MIT spinoff Electrified Thermal Solutions is developing electrically charged bricks that generate and store heat as part of an effort to one day replace fossil fuels, reports Phil McKenna for Inside Climate News. “If you are running an industrial plant where you’re making cement or steel or glass or ceramics or chemicals or even food or beverage products, you burn a lot of fossil fuels,” explains Daniel Stack SM '17, PhD '21, chief executive of Electrified Thermal Solutions. “Our mission is to decarbonize industry with electrified heat.”


Prof. Jacopo Buongiorno talks with Steve Curwood of Living on Earth about new investments in nuclear power generation, advanced reactors and waste disposal. He notes roughly half the clean energy in the U.S. comes from nuclear, with great potential due to its adaptability. “The nice thing about nuclear is that it’s a fairly versatile energy source,” explains Buongiorno. “It can give you heat, if you want heat. It can give you electricity if you want electricity. It can give you hydrogen if you need hydrogen, or some kind of synthetic fuel for transportation."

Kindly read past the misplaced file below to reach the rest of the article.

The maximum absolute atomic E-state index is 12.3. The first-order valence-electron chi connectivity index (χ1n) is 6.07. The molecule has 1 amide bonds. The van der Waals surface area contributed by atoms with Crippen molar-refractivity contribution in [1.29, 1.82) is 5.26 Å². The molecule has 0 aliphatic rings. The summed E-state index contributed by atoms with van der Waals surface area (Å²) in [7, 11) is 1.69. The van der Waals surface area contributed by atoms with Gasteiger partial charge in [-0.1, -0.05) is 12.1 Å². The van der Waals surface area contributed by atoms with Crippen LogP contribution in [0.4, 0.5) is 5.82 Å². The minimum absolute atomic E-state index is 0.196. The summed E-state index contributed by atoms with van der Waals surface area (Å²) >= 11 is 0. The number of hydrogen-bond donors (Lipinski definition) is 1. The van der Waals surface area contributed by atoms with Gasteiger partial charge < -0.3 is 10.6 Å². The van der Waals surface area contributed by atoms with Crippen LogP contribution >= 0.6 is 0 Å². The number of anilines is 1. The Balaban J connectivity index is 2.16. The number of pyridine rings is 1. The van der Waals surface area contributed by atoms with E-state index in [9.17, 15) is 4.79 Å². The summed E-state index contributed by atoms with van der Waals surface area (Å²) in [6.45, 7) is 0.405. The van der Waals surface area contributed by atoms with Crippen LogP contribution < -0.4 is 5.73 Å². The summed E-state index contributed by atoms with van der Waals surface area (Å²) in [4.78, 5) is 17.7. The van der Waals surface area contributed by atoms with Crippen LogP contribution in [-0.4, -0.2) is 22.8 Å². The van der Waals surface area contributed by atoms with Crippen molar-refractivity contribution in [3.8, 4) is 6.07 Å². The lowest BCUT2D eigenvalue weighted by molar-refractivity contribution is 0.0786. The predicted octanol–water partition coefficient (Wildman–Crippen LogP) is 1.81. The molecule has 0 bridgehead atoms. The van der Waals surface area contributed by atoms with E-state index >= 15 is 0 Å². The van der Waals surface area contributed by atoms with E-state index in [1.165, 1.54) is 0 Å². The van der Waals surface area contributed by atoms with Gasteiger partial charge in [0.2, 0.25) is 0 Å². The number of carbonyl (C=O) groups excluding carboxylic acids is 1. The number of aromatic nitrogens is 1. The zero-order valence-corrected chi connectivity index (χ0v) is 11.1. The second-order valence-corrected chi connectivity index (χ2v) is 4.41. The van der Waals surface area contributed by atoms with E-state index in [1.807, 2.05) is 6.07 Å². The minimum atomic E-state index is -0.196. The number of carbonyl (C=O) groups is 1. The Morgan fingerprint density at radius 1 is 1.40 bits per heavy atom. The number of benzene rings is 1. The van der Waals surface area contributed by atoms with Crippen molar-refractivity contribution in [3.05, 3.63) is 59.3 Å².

Senior Lecturer John Parsons speaks with Grist reporter Gautama Mehta about the future of nuclear energy in the United States. “It’s also possible that nuclear, if we can do it, is a valuable contribution to the system, but we need to learn how to do it cheaper than we’ve done so far,” explains Parsons. “I would hate to throw away all the gains that we’ve learned from doing it.”